It is the economic ring of rings, the number that rules all. Gross domestic product is the measure that preoccupies policymakers and obsesses markets. Traders fine-tune their predictions of Federal Reserve policy based on expectations about GDP’s performance. Nowcasters seek to provide real-time estimates. And yet, more than ever, it is apparent that this economic lodestar is a treacherous guide.
Consider the controversy over how the Japanese economy performed in 2014. According to official figures, GDP declined by 0.9 percent. But a recent Bank of Japan study, which drew on alternative sources of data, found that it had expanded by 2.4 percent.
Another case in point: The recession in the United Kingdom in the early 1990s appeared grave at the time, with GDP slipping from its peak to trough by 4.3 percent. The figures now reveal a decline of only 2 percent. Which was the truer picture: The reverse experienced and countered by policymakers using definitions and data available at the time, or the milder one airbrushed by subsequent revisions?
Such discrepancies corrode confidence in GDP as a measure of economic health. More generally, a seemingly endless string of revisions raises questions about how differently policymakers might have behaved on the basis of revised estimates. Two years ago, there was alarm in the euro zone as an already-faltering recovery stalled in the second quarter of 2014. The halt in growth was one reason the European Central Bank gave for moving toward quantitative easing in early 2015. Yet, according to the latest figures, the euro zone actually grew by 0.2 percent in the second quarter of 2014, a feeble but less dispiriting performance.
GDP is measured both quarterly and annually by calculating the inflation-adjusted sum of value added in an economy. That number can be compared with estimates of potential GDP to assess whether economies are operating at, below or above capacity.
Yet despite its theoretical appeal, GDP is, in practice, a fallible measure – and increasingly becoming one that could be described as a grossly defective product.
For one thing, the number shifts as more complete, up-to-date data becomes available. For another, national accountants change their definitions and approaches to better reflect the changing shape of the economy, such as the recent inclusion of research and development as investment.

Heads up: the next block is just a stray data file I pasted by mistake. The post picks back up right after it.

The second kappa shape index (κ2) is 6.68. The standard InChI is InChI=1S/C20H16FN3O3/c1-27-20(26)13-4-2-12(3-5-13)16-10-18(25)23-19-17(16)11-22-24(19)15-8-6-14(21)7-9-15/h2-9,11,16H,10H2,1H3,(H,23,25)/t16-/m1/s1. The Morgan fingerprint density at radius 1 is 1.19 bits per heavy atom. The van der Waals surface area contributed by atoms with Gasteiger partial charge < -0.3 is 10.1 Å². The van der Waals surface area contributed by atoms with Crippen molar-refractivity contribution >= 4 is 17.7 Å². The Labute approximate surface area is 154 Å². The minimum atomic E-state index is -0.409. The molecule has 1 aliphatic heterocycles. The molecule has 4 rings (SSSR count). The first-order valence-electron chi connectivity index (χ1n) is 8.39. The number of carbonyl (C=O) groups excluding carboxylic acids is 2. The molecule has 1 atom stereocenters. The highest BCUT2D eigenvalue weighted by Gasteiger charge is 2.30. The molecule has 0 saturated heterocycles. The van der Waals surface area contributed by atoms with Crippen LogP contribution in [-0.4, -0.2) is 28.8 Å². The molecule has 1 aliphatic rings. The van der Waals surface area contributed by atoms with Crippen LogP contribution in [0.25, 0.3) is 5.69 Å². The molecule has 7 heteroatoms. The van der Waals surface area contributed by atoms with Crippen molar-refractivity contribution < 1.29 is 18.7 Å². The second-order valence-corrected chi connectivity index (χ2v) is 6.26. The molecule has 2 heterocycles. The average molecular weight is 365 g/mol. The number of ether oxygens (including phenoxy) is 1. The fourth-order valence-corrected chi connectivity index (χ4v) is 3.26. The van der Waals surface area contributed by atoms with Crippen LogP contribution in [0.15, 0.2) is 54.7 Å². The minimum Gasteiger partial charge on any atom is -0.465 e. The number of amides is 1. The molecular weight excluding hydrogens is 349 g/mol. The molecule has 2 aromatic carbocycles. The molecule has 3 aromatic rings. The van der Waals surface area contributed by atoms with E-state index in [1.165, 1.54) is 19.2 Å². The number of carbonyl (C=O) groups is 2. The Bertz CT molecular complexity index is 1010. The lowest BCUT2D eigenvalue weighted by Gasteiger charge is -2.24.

A deeper concern is that the concept of GDP – a measure of output within an economic territory is becoming less and less relevant to the way economic activity is actually conducted. Devised in an era of largely closed industrial economies, GDP is much harder to estimate in today’s more open service-dominated economies. In particular, determining where value is really added becomes far trickier as multinationals use global supply chains to exploit intellectual property and move business around to minimize taxes.
It is no accident that GDP figures for Ireland have become distorted beyond recognition because the country’s small, open economy attracts American multinationals lured by its low corporate tax rates. An upward revision in economic growth would normally be welcomed, but the increase reported this summer in Irish GDP prompted disbelief. Official number crunchers rejigged the increase in 2015 GDP from an already-rapid 7.8 percent to an extraordinary 26.3 percent. Rather than embellish Irish economic performance, the revision brought the GDP number into disrepute because it merely reflected the fact some big companies had relocated some business to Ireland. Nothing fundamental had changed, except that Irish debt – typically (and misleadingly) expressed as a share of GDP – suddenly looked less onerous, falling from 108 percent of GDP in 2014 to 79 percent in 2015.
Even more fundamentally, GDP falls increasingly short of reflecting the digital age. Internet giants such as Facebook provide their services free, but GDP excludes zero-priced products. More and more people book travel online rather than through an agent, yet their efforts do not count toward GDP any more than other unpaid work in the home. And beyond the difficulties of measuring the contribution of digital products to GDP, the demarcation of economic activity by national boundaries is increasingly obsolete in a digital world.
The shortcomings of GDP as a gauge of economic welfare are longstanding, however. Half a century ago, Robert Kennedy deplored closely related gross national product (GNP) as measuring everything “except that which makes life worthwhile.” Today, China’s dash for GDP growth, promoted by targets, has taken a severe toll on the health and quality of life of the Chinese people through air and water pollution.
It’s time to knock GDP off its lofty pedestal. China should abandon its pernicious growth targets. Investors, as well as policymakers, should embrace the data revolution to find new and better ways to measure the pulse and health of economies. On the eve of the new millennium, GDP was celebrated as one of the great inventions of the 20th century. The trouble is precisely that: It is so last century.
Paul Wallace is a London-based writer. A former European economics editor of The Economist, he is author of The Euro Experiment, recently published by Cambridge University Press.